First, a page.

Barratt to build fewer houses this year despite Labour pledge to fix shortage

By The Guardian (World News) | Created at 2024-07-10 13:10:27 | Updated at 2024-07-21 19:21:21 1 week ago


Your contribution helps us continue our mission of providing you with uncensored news for free. Your generosity enables us to maintain and improve our website and platforms, ensuring they remain accessible to all users worldwide. Donate with cryptocurrency to DevEvil News and join us in providing uncensored news to everyone. Every contribution, no matter how small, makes a significant difference in our ability to create and deliver news/articles to our global community.

Donate us by clicking here

Barratt Developments, Britain’s biggest housebuilder, expects to build fewer houses this year despite Labour’s pledge to build hundreds of thousands more.

Its shares were the biggest faller on the FTSE 100 index on Wednesday, dropping by 2.9%, and later trading 1.2% lower.

Barratt expects completed homes to drop by up to 7% to between 13,000 and 13,500 this year, down from 14,004 in the year to 30 June, citing “another year of economic and political uncertainty”. That total was down by 18.6% from the previous year, when it built 17,206 homes.

Despite lower output, the builder estimates that adjusted profits before tax will be slightly ahead of its previous expectations, amid tight cost control and easing building materials inflation. Analysts had forecast full-year profits of £355m.

David Thomas, Barratt’s chief executive, said the business looked forward to working with Keir Starmer’s government on addressing the UK’s housing shortage. “We welcome the new government’s urgency and focus on housebuilding and reform of the planning system as key to both unlocking economic growth and tackling the chronic undersupply of new homes.”

The housing market is still recovering from the aftermath of Liz Truss’s unfunded budget in September 2022 that sparked a crisis in the mortgage market. The Bank of England is taking longer than expected to lower interest rates, with financial markets forecasting the first reduction in August or September.

Barratt had drastically scaled back land purchases in the last two years but is starting to purchase more land again.

This week, the new chancellor, Rachel Reeves, unveiled a number of measures to “get Britain building again” and construct 1.5m new homes over the next five years. The government will create a taskforce to accelerate stalled housing sites, beginning with 14,000 homes, and hire 300 planning officers in local authorities.

Thomas took part in a call hosted by the business secretary, Jonathan Reynolds, with 170 business leaders on Tuesday, and Barratt has further meetings lined up with ministers.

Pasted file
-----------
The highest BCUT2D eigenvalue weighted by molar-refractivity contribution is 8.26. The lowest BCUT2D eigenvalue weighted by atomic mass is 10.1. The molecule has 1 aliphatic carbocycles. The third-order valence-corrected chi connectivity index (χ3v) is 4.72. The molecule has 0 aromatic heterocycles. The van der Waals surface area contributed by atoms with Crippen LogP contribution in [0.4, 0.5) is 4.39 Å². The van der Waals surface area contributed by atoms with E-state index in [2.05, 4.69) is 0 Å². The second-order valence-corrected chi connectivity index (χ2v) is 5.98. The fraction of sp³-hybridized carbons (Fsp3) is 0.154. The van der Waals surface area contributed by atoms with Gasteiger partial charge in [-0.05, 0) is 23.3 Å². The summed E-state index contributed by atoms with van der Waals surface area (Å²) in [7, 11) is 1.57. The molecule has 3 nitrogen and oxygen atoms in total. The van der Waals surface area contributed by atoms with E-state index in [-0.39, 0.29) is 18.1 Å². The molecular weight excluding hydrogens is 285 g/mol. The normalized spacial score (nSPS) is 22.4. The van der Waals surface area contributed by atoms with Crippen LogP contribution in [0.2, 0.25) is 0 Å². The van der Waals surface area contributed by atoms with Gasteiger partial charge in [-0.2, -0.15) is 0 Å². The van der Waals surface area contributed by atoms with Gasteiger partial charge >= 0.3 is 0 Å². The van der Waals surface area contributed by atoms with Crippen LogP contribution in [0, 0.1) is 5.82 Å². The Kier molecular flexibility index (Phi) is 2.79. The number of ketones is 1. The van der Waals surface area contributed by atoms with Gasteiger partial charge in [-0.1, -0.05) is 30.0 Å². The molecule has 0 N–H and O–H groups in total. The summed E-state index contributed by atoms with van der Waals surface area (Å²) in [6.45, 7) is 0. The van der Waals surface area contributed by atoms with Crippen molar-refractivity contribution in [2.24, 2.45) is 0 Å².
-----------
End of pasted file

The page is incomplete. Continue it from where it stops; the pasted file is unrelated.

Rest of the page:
Barratt said demand from first-time buyers had stabilised and shown some recovery, accounting for 27% of private sales in the past year, up from 25% the previous year. Demand among existing homeowners remained resilient, at 16% of private reservations in the year, although Barratt said it was having to offer sales incentives and part-exchange to prospective buyers.

Meanwhile, housebuilders are embarking on a wave of consolidation. Barratt has agreed to buy another housebuilder, Redrow, in a £2.5bn deal, which both sets of shareholders approved in mid-May. Together, they could build 18,000 homes a year.

Crest Nicholson, another UK housebuilder, said that its board would be “minded to recommend unanimously” a sweetened £720m all-share takeover deal from its bigger rival Bellway, if it tables a firm offer. Crest shares rose by 2.9% to 245.4p.

skip past newsletter promotion

A month ago, Crest rejected a £650m approach from Bellway. The FTSE 250-listed builder has been struggling, racking up losses in the first half of year. It slashed its dividend in its latest profit warning last month as it continued to be hit by volatile mortgage rates and slowing demand in the housing market.

Meanwhile, the building materials merchant Travis Perkins appointed the former Taylor Wimpey boss Pete Redfern as its new chief executive.

Redfern ran Taylor Wimpey for 14 years until 2021 and was involved in the company’s creation – he was the boss of George Wimpey before it merged with Taylor Woodrow in 2007.

He is taking over from Nick Roberts at Travis Perkins, which also appointed a new chair, Geoff Drabble. Drabble also chairs the building materials distribution firm Ferguson, and the packaging firm DS Smith, which has agreed to a £5.8bn takeover by its bigger US rival International Paper.

Redfern will receive an annual salary of £760,000 reflecting his experience – higher than Roberts’ £675,000 salary – and will be in line for annual cash and share bonuses at the same level as his predecessor. There are no forfeited awards from previous employment to be bought out.

Read Entire Article